Both heroes and villains should have made a mark on American society in matters of style and substance. The characters should elicit strong reactions across time, enriching America’s film heritage and inspiring artists and audiences today. The characters appeared in feature length films that are English language film with significant creative and/or financial productions elements from the United States.
I smell a fix with AFI’s choice of Atticus Finch as the number one hero. Peck, who recently died, was one of AFI’s founders and they presented him with a lifetime achievement award a few years back. Although Peck gave a fine performance, the character would not have been on my top 50 list.
But then best and worst lists, like artistic awards, are very subjective. I agree with George C. Scott’s view. Scott, upon refusing the Oscar for his great performance in Patton, said it was like lifting up two great paintings and pronouncing "and the winner is…"
But in the spirit of AFI, I submit here my personal list of my top three movie heroes and my top movie villains, which you may or may not agree with.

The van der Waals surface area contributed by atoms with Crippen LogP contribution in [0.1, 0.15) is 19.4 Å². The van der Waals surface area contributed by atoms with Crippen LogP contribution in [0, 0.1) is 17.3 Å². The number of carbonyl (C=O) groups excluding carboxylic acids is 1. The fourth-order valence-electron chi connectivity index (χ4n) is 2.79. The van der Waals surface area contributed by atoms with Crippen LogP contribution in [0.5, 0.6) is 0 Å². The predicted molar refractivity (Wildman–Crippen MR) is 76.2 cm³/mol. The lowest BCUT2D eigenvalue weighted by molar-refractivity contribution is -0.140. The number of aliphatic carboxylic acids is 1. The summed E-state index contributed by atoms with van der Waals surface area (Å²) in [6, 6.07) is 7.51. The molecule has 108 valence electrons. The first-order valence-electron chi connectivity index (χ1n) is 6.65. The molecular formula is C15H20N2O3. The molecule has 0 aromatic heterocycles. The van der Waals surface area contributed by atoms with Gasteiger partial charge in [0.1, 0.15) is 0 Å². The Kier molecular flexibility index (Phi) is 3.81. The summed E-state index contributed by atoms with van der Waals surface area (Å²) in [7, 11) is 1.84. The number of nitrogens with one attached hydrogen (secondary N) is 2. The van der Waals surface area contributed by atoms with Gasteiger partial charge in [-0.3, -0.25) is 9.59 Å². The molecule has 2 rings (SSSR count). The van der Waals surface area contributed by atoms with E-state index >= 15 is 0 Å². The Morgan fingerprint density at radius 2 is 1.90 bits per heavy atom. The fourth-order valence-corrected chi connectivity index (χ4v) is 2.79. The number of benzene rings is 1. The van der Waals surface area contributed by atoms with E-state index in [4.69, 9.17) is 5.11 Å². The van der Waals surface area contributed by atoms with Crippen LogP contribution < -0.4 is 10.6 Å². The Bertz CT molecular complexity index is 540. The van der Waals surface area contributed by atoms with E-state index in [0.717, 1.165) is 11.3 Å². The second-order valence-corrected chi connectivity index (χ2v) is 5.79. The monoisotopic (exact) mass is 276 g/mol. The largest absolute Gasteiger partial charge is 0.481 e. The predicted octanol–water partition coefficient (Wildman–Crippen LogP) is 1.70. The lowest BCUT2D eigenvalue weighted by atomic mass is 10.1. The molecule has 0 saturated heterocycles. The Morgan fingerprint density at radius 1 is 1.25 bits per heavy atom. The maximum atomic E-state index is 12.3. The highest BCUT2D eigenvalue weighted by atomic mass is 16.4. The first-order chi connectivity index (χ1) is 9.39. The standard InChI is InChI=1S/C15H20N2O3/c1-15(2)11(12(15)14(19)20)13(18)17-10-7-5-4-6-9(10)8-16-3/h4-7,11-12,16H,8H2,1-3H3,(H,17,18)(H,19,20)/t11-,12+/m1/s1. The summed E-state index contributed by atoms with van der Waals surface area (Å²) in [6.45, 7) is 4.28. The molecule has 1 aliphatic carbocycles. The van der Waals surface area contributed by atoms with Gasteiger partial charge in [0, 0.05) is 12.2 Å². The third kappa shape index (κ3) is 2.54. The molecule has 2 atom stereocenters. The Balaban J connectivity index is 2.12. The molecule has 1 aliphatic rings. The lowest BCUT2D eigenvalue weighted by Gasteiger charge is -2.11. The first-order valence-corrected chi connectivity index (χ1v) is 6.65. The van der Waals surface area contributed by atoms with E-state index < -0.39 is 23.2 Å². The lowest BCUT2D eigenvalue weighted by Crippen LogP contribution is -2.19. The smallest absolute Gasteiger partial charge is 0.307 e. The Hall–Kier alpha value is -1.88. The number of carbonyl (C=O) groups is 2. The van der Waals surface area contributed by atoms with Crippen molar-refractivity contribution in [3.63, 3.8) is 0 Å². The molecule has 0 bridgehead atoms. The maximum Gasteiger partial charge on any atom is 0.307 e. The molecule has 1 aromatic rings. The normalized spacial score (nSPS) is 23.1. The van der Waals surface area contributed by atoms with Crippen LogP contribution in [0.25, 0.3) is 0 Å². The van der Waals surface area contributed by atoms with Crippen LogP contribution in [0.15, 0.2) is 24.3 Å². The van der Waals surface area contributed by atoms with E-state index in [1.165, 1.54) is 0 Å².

My top three movie heroes:
The Duke. AFI voted for characters rather than the actors who portrayed them, and John Wayne’s character Rooster Cogburn from True Grit came in at number 36, but John Wayne essentially played himself in nearly all of his great film roles. He mostly portrayed larger than life frontier lawmen and military men who fought for American justice and freedom. Although he never served a day in uniform and combat (he was also never a western frontier lawman), Wayne offered an original and unique American character that was much admired and emulated. He remains a hero today, many years after his death.
I recently read Robin Moore’s The Hunt For Bin Laden: On the Ground With Special Forces in Afghanistan. In the book, Moore relates how many of today’s Green Berets first decided they wanted to be members of the Army’s Special Forces after seeing John Wayne as a Green Beret in his pro-Vietnam war movie, The Green Berets. The film was based on Robin Moore’s 1964 novel.
In Wayne’s last film, The Shootist, Wayne’s character, John Books, an old legendary gunfighter dying of cancer, offered his personal code to life by: "I won’t be wronged, I won’t be insulted, and I won’t be laid a hand on. I don’t do these things to other people, and I require the same from them."
Although Wayne was planning a final film, Beau John, Wayne, like Books, was dying of cancer and the cancer would take his life before he could begin filming. It seems fitting, however, that The Shootist would be his final film. The Duke, in my view, is the only clear choice for the number one American movie hero.